Rather than whittle at an API until it works for both humans and machines, it is often sensible to write for each separately from the beginning. When you design this way, you don’t have to worry about breaking backward-compatibility for your machine clients when you change your user interface. Also, if you forego pursuing the purist ideal of one interface for multiple client types, you can be truer to the original ideas of REST where they are attainable. You can design a machine API that uses all four HTTP verbs where they are appropriate, and your browser-based “API”—a.k.a. website—can evolve as necessary to suit your ever-changing application and user needs. Remember that when you write an HTTP interface, you are writing a REST service, even if that service is not well-suited for machine clients.

One notable exception is a JavaScript client. JavaScript clients operate within your web browser, and they can make AJAX requests back to your web-service. The standard way that Rails interfaces with AJAX requests is with .rjs templates that render chunks of HTML to be placed in an existing page – either prepended to, appended to, or replacing an existing element. Even though this seems RESTful, because small pieces of data are being requested rather than entire web pages, it really is not. The application server is still very tightly coupled with the HTML user experience, and is unlikely to be useful as a generic interface for other machine clients.

HTTP+POX

In much of this chapter, I’ve talked about the numerous challenges REST faces in gaining adoption in the enterprise world for service-oriented architecture applications. These challenges begin with the strictness of the four verbs and the requirement that resources be transferred to the client for piecemeal processing. Further challenges ensue with purist REST due to the lack of support for the four-verb set in browsers. Finally, the lack of established convention for resource URLs and how one specifies content types (ActiveRecord does not comply) can make REST appear somewhat unpalatable.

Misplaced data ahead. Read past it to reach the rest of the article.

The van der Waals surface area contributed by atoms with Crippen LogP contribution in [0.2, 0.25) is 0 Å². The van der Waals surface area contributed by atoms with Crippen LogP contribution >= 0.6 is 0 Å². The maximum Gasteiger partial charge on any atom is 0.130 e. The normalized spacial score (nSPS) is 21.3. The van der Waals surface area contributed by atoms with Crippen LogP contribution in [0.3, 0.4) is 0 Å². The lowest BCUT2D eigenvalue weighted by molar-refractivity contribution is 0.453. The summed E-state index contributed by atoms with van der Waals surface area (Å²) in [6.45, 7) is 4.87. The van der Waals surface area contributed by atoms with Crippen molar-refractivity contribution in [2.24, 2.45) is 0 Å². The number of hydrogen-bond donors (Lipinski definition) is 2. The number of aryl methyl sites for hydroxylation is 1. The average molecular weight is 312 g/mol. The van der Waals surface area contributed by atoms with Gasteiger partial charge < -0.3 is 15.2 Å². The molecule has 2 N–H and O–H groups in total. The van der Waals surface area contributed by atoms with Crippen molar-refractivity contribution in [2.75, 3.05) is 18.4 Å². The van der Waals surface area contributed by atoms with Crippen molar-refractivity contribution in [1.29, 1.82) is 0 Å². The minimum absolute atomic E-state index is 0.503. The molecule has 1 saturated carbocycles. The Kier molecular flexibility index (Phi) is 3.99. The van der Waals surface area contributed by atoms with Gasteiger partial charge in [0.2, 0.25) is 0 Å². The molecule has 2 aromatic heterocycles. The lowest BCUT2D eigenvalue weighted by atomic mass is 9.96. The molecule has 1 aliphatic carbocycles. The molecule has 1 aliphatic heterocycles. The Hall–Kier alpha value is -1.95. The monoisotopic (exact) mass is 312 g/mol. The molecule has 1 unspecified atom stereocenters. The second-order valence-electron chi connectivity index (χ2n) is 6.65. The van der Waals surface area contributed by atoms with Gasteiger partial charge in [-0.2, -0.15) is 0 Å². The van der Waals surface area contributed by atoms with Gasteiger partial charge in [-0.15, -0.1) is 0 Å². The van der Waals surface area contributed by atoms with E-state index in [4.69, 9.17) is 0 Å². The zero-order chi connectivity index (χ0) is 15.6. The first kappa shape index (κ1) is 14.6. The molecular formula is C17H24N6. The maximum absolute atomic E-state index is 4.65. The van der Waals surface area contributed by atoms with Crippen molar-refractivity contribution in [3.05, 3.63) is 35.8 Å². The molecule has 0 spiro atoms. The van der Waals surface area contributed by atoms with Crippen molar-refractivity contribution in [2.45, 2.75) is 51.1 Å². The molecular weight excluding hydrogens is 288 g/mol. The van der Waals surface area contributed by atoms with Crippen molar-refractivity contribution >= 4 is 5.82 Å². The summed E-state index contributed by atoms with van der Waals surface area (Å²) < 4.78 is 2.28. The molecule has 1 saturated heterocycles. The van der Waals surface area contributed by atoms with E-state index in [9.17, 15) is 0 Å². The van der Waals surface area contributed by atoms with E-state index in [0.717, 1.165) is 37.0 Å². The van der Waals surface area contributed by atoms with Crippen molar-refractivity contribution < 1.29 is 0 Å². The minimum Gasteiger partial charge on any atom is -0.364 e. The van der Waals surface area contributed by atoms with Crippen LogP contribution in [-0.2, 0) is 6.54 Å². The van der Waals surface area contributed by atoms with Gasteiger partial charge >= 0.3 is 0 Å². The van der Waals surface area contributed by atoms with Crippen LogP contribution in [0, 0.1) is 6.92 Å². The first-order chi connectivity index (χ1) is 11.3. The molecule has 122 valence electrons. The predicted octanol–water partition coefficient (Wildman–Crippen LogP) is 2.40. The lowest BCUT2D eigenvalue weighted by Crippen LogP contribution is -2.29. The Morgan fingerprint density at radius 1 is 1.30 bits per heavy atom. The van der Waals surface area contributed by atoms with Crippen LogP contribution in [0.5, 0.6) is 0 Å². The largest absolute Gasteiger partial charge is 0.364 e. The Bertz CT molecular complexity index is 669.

However, outside of the Rails world, a variation on strict REST is gaining traction. This variation doesn’t discount the real need to deal with process-oriented applications simply because they don’t map to GET, POST, PUT, and DELETE. In fact, with this variation, you can accomplish anything you could do with XML-RPC, but forego the added layer of indirection inherent in XML-RPC layered over HTTP. This variation is known as REST+POX, where POX stands for “plain old XML.”

In HTTP+POX, the REST convention I’ve spoken about throughout this chapter is used where a resource-based approach makes sense. Notably, everything possible with ActiveResource is in this category. But for other problems, where a process-oriented approach is required—whether to ensure the server can wrap a procedure within a database transaction, or to accomplish a task without first moving all of the data to the client for processing—the POX side of the convention takes control.

What is POX, in this context? It is simply a method, accessible via a URL, which takes parameters, and returns a result in XML format. It‘s like the page defined in the action parameter of a web form, but in this context, the parameters passed in can be complete data structures encoded in XML. In short, it is the same sort of server-side actions we’ve been developing for years, with the addition of complex data as parameters. The “plain old XML” part of HTTP+POX is a way of bringing the procedural actions hidden behind an endpoint URI in XML-RPC back down to the lower-level HTTP layer.

Usually, when people say RESTful, this is what they mean.

Defining a service contract

Although REST was described by Fielding many years ago, REST is still in its infancy as a practical means for building web services. How to best implement a RESTful service is something that REST proponents still do not agree on.

The popularity of SOAP and XML-RPC were propelled by a rich toolset in a variety of development environments; the tools made it easy to create and to consume web services. ActionWebService is a great example; it makes child’s play of developing service APIs which can be shared as a bridge between applications.

But REST has been seen by many as a reaction to SOAP. But there has been a tendency to throw away the baby with the bathwater. In this case, the bathwater is the protocol translation layer that sits atop HTTP. That’s fine, as it doesn’t provide a large benefit to the end-user, but consumes resources to marshal and unmarshal data. The baby is a rich set of tools for creating and consuming RESTful services.

Tools all center around the contract that you, as a provider of a service are expected to live up to. With SOAP, this contract is the WSDL file, which describes what methods are available in the web service, what the parameters to those methods are, and what the return values are.